Alec Nevala-Lee

Thoughts on art, creativity, and the writing life.

A word about Charles Bock

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In January of 2008, the New York Times Magazine ran a profile, by Charles McGrath, that I’ve thought about often over the past three years. The subject was Charles Bock, author of the debut novel Beautiful Children, and his life story was both singular and uncomfortably familiar:

Bock worked for 11 years on Beautiful Children and lived for most of that time in a tiny one-bedroom Gramercy Park-area apartment….For a while Bock, who is now 38, a little old to be a first novelist, charged his groceries on his girlfriend’s credit card, and he rarely bought new clothing, making do with vintage rock T-shirts he collected in college. To pay the rent, he temped, worked as a researcher and a legal proofreader and ghost-edited Shaquille O’Neal’s autobiography, Shaq Talks Back. He also did a very unhappy stint as a rewrite man at a supermarket tabloid. But mostly he avoided steady work whenever he could, much to his parents’ concern.

It isn’t hard for any aspiring novelist to relate to this description, especially the last sentence. I know from experience that it can be tricky to convince one’s parents, or grandparents, that the time spent on a novel, in which even the most productive writer can make no visible progress for years, is a better use of one’s time than a paying job. In my case, it took four long years, with only a handful of publications along the way, before I began to earn anything close to a living wage for my fiction. And eleven years seems almost unimaginable.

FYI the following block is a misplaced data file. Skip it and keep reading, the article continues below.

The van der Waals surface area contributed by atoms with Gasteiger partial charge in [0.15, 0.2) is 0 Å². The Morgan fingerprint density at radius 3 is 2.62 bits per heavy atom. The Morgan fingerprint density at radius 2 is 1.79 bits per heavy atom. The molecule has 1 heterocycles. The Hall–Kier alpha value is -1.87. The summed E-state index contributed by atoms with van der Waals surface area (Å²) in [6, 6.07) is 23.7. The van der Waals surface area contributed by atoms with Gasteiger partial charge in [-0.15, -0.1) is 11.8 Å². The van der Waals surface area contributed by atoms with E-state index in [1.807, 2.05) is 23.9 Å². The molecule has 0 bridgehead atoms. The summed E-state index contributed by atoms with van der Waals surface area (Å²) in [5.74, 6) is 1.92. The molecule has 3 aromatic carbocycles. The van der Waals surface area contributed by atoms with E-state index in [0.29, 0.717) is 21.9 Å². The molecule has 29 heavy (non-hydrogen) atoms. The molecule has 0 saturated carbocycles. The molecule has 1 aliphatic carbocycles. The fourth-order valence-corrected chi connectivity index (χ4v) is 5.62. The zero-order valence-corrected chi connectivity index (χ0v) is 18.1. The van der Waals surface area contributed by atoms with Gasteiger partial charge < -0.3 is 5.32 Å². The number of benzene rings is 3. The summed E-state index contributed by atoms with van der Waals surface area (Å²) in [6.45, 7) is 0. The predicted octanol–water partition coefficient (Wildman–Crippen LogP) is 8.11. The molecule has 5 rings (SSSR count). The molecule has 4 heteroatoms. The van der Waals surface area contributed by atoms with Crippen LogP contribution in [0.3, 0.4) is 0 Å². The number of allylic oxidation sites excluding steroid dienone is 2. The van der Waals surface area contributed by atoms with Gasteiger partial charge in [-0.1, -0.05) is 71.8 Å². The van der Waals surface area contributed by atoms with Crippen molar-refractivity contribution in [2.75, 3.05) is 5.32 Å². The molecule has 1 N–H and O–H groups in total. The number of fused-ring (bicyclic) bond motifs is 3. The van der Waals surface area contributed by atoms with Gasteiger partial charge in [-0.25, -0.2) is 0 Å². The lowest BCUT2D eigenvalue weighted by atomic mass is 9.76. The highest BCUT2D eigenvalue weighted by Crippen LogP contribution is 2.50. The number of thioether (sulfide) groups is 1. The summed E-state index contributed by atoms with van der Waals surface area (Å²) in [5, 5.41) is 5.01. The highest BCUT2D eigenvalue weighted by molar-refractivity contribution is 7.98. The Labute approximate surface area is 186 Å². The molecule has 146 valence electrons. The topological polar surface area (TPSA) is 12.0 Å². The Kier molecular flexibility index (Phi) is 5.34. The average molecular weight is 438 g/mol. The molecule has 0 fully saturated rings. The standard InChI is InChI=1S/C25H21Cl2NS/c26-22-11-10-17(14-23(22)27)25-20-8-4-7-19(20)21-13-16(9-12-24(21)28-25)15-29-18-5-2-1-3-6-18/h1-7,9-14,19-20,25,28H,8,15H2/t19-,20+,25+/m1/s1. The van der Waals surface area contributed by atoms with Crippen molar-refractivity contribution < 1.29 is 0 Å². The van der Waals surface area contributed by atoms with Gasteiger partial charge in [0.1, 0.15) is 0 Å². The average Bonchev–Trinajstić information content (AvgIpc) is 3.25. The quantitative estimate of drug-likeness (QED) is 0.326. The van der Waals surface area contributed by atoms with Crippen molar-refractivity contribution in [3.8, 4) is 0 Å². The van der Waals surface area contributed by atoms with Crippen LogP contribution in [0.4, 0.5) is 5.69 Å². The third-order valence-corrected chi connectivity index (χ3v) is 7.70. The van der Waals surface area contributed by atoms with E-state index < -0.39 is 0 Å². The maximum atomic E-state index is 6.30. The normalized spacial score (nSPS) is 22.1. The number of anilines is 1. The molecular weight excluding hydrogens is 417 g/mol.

In Bock’s case, the story had a happy ending: Beautiful Children was accepted for an advance that was “just into six figures,” and Bock was the subject of the respectful profile mentioned above, earning him more than a little backlash within the New York literary community—which, of course, is the greatest compliment of all. But, as for most writers, the numbers are remorseless: $100,000, split into three installments, after taxes and a 15% agency commission, isn’t a lot for eleven years of work. And it’s unclear if Beautiful Children, although greeted respectfully by critics and readers, ever earned back its advance.

Which brings us to the present moment, which appears to be a difficult one for Bock and his family. Author and blogger Edward Champion has more on their situation here, as well as information about a benefit that the literary community is organizing on their behalf. If you like, you can make a donation via PayPal, or, if you prefer, buy his book, which is worth a look for reasons of its own. Because writers need to look out for one another. Given the nature of this profession, we’re all going to need a little help somewhere along the way.

Written by nevalalee

December 23, 2010 at 9:32 am

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